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Memory profiles predict dementia over 23–28 years in normal but not successful aging

  • Maria Josefsson (a1), Anna Sundström (a1) (a2), Sara Pudas (a3) (a4), Annelie Nordin Adolfsson (a5), Lars Nyberg (a3) (a4) (a6) and Rolf Adolfsson (a5)...

Abstract

Objectives:

Prospective studies suggest that memory deficits are detectable decades before clinical symptoms of dementia emerge. However, individual differences in long-term memory trajectories prior to diagnosis need to be further elucidated. The aim of the current study was to investigate long-term dementia and mortality risk for individuals with different memory trajectory profiles in a well-characterized population-based sample.

Methods:

1062 adults (aged 45–80 years) who were non-demented at baseline were followed over 23–28 years. Dementia and mortality risk were studied for three previously classified episodic memory trajectory groups: maintained high performance (Maintainers; 26%), average decline (Averages; 64%), and accelerated decline (Decliners; 12%), using multistate modeling to characterize individuals’ transitions from an initial non-demented state, possibly to a state of dementia and/or death.

Results:

The memory groups showed considerable intergroup variability in memory profiles, starting 10–15 years prior to dementia diagnosis, and prior to death. A strong relationship between memory trajectory group and dementia risk was found. Specifically, Decliners had more than a fourfold risk of developing dementia compared to Averages. In contrast, Maintainers had a 2.6 times decreased dementia risk compared to Averages, and in addition showed no detectable memory decline prior to dementia diagnosis. A similar pattern of association was found for the memory groups and mortality risk, although only among non-demented.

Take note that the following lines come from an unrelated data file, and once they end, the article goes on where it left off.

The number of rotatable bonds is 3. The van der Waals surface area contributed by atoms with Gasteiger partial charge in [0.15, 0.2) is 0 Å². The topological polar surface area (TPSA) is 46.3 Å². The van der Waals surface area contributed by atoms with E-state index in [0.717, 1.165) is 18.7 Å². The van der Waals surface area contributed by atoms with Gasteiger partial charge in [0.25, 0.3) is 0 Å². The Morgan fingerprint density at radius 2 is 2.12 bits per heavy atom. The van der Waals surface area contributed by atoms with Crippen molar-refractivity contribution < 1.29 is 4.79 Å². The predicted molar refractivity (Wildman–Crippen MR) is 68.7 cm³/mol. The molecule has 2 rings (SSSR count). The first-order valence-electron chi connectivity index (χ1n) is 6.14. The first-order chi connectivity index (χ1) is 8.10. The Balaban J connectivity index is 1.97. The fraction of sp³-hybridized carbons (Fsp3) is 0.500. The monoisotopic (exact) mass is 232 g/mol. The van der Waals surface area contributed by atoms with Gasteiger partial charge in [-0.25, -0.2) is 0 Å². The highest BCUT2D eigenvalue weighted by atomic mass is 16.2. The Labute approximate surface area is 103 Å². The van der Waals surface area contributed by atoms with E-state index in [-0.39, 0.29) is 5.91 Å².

Conclusion:

There was a strong relationship between accelerated memory decline and dementia, further supporting the prognostic value of memory decline. The intergroup differences, however, suggest that mechanisms involved in successful memory aging may delay symptom onset.

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Copyright

This is an Open Access article, distributed under the terms of the Creative Commons Attribution licence (http://creativecommons.org/licenses/by/4.0/), which permits unrestricted re-use, distribution, and reproduction in any medium, provided the original work is properly cited.

Corresponding author

Correspondence should be addressed to: Maria Josefsson, Centre for Demographic and Ageing Research, Umeå University, 901 87 Umeå, Sweden. Phone: +46 (0)90 786 67 78. Email: maria.josefsson@umu.se.

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Keywords

Memory profiles predict dementia over 23–28 years in normal but not successful aging

  • Maria Josefsson (a1), Anna Sundström (a1) (a2), Sara Pudas (a3) (a4), Annelie Nordin Adolfsson (a5), Lars Nyberg (a3) (a4) (a6) and Rolf Adolfsson (a5)...

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